3. Miami Heat
The Heat reached the Finals in 2020, lost to the eventual champion Bucks in the first round of last year’s playoffs and have returned to the top of the East field this regular season with a 2 1/2-game cushion. Oddsmakers still give the Bucks, Nets and Sixers a better chance to win the title. Talk about lack of respect.
You are not in your right mind if you are looking forward to facing a disrespected Jimmy Butler, Bam Adebayo, Kyle Lowry and PJ Tucker in the playoffs. All of them have been in and out of the lineup, and still the Heat are on pace for a No. 1 seed, because Tyler Herro has submitted a Sixth Man of the Year campaign, and coach Erik Spoelstra has squeezed every last ounce of ability from a hodgepodge roster. Even Duncan Robinson has been shooting 40% from 3-point range since recovering from COVID-19.
Miami is 2-2 against both Milwaukee and Philadelphia and 3-0 against Brooklyn, yet the Nets, who could very well face the Heat in the first round, are twice as likely to win the championship. Kevin Durant is the reason why, and there are a handful of hungry players in Miami’s locker room who will take that personally.
2. Dallas Mavericks
For as good as Jokic, Joel Embiid and Giannis Antetokounmpo have been all season, Mavericks star Luka Doncic might be the best player going right now. Since the trade deadline, when Dallas sent one-time All-Star Kristaps Porzingis to Washington for high-priced role players Spencer Dinwiddie and Davis Bertans, Doncic is averaging a 32-10-7 on 47/40/73 shooting splits for a team surging up the Western standings.
Since Doncic returned from an ankle injury and subsequent COVID diagnosis at the start of January, the Mavericks are 27-10 with the conference’s second-best defensive rating and a generational talent at the helm of their offense. They have beaten just about every contender they have faced, save for the Suns.
Doncic pushed a Clippers team featuring Leonard and George — two of the best possible defenders against him — to seven games in the first round of last year’s playoffs. Were it not for Leonard’s 45-point outburst in Game 6, Dallas (and not the Leonard-less Clippers) might have been dueling Phoenix for a shot at the Finals. Name anyone in the West outside Suns wing Mikal Bridges who you feel comfortable guarding Doncic and consider the growing Mavericks legend posted a 28-8-8 last time he met up with Phoenix.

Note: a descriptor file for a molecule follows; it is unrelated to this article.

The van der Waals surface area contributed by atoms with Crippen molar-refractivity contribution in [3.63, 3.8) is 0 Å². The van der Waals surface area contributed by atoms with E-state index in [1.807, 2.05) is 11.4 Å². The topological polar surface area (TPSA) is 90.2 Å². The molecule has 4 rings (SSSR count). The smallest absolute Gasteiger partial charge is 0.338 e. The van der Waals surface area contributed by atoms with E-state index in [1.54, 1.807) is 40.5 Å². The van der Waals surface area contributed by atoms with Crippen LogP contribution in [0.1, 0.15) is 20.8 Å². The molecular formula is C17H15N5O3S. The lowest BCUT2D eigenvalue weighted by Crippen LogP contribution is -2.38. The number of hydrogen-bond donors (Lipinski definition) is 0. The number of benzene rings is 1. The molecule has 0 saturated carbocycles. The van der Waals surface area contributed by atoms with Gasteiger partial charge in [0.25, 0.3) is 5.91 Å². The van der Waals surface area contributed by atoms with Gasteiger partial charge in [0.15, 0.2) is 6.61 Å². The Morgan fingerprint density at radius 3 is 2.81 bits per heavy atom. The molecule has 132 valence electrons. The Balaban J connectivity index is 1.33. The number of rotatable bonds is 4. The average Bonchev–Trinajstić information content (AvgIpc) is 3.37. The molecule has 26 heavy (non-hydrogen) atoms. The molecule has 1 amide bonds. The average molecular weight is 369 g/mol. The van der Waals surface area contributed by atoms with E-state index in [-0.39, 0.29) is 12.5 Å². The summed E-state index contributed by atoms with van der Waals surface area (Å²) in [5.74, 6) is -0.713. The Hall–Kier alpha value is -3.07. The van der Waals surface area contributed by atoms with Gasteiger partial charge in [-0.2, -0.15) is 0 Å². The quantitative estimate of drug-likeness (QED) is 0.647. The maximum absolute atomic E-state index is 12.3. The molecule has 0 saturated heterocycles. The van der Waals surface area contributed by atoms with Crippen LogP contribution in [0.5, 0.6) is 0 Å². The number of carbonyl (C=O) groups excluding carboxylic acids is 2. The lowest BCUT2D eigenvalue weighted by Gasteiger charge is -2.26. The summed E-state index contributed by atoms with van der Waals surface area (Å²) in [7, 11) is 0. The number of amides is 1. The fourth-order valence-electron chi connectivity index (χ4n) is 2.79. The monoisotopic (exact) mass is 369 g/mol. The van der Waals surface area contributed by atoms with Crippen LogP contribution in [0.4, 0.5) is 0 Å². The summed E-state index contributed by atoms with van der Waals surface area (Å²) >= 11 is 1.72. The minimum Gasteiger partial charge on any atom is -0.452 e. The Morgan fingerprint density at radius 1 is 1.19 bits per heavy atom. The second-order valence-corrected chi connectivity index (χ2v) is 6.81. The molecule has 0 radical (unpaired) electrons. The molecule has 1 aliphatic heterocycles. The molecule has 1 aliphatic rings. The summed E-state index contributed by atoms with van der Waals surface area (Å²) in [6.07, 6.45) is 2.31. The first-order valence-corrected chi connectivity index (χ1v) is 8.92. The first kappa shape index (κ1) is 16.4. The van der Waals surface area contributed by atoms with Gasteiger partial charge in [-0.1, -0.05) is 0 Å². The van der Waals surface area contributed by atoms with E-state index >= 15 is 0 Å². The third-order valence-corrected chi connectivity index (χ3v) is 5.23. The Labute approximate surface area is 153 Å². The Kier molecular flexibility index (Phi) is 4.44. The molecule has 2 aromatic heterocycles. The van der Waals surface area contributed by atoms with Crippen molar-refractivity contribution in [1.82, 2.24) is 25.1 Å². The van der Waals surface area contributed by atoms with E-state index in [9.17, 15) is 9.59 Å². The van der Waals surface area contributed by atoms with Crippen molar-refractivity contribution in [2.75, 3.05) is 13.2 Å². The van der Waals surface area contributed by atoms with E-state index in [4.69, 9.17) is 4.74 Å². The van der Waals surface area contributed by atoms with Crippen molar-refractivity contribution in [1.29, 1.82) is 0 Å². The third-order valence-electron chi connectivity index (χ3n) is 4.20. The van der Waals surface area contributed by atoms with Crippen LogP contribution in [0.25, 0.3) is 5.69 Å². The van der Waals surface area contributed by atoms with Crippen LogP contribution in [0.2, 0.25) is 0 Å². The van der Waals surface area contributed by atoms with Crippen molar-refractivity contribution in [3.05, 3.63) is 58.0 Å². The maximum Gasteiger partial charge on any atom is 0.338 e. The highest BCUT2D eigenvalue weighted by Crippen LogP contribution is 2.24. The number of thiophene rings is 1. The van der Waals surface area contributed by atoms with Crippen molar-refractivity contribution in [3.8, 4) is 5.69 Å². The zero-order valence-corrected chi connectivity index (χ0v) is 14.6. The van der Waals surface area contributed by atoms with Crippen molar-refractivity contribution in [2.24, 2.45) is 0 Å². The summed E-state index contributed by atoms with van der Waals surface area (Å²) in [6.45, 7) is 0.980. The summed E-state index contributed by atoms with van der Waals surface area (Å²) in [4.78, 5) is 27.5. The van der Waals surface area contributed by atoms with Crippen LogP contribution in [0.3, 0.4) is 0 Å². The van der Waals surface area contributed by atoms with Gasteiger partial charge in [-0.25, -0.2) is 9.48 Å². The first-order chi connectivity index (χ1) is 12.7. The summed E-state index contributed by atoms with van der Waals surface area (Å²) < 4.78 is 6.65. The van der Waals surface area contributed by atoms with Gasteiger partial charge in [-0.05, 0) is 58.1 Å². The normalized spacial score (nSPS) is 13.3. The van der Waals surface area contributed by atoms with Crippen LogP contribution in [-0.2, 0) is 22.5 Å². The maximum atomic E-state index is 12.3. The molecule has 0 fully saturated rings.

There are a handful of players who can singlehandedly sway any series, and Doncic is one of them. Whether he can do it for four rounds is another matter, but I do not want to beat the opponents to find out.
1. Boston Celtics
The Celtics are in the midst of one of the most impressive regular season turnarounds in NBA history. They were 23-24 on Jan. 21, clutching to the East’s final play-in berth. Boston has laid waste to the league ever since, posting the conference’s best record (22-4) by four games and the league’s top net rating (+15.8) by 6.5 points per 100 possessions (the difference between the second-rated Suns and 11th-rated Mavericks).
Eleven of their wins in that span came by more than 20 points. They have held a 20-point lead in 11 of their last 13 road games. Their defensive rating over the past two months is 102.9 points per 100 possessions — 4.7 fewer than the Heat, or the difference between the second- and 16th-rated defense during that span. They are just strangling teams, and the deadline acquisition of Derrick White has only made them stronger.
Jayson Tatum has been playing at an MVP level since his 51-point outburst on Jan. 23, averaging a 30-8-5 on 5/41/87 shooting splits and playing some of the league’s best team defense. No player has scored more points than Tatum’s 1,863 this season and nobody has a higher plus/minus total in 2021-22 than his +557.
Boston’s starting lineup of Tatum, Jaylen Brown, Robert Williams III, Al Horford and Marcus Smart has outscored opponents by 23.8 points per 100 possessions over 430 minutes. No five-man unit that has played at least 200 minutes together comes within 6.9 points per 100 possessions of that figure. These are just astronomical totals that advanced analytics departments of their playoff opponents cannot ignore.
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Ben Rohrbach is a staff writer for Yahoo Sports. Have a tip? Email him at email@example.com or follow him on Twitter! Follow @brohrbach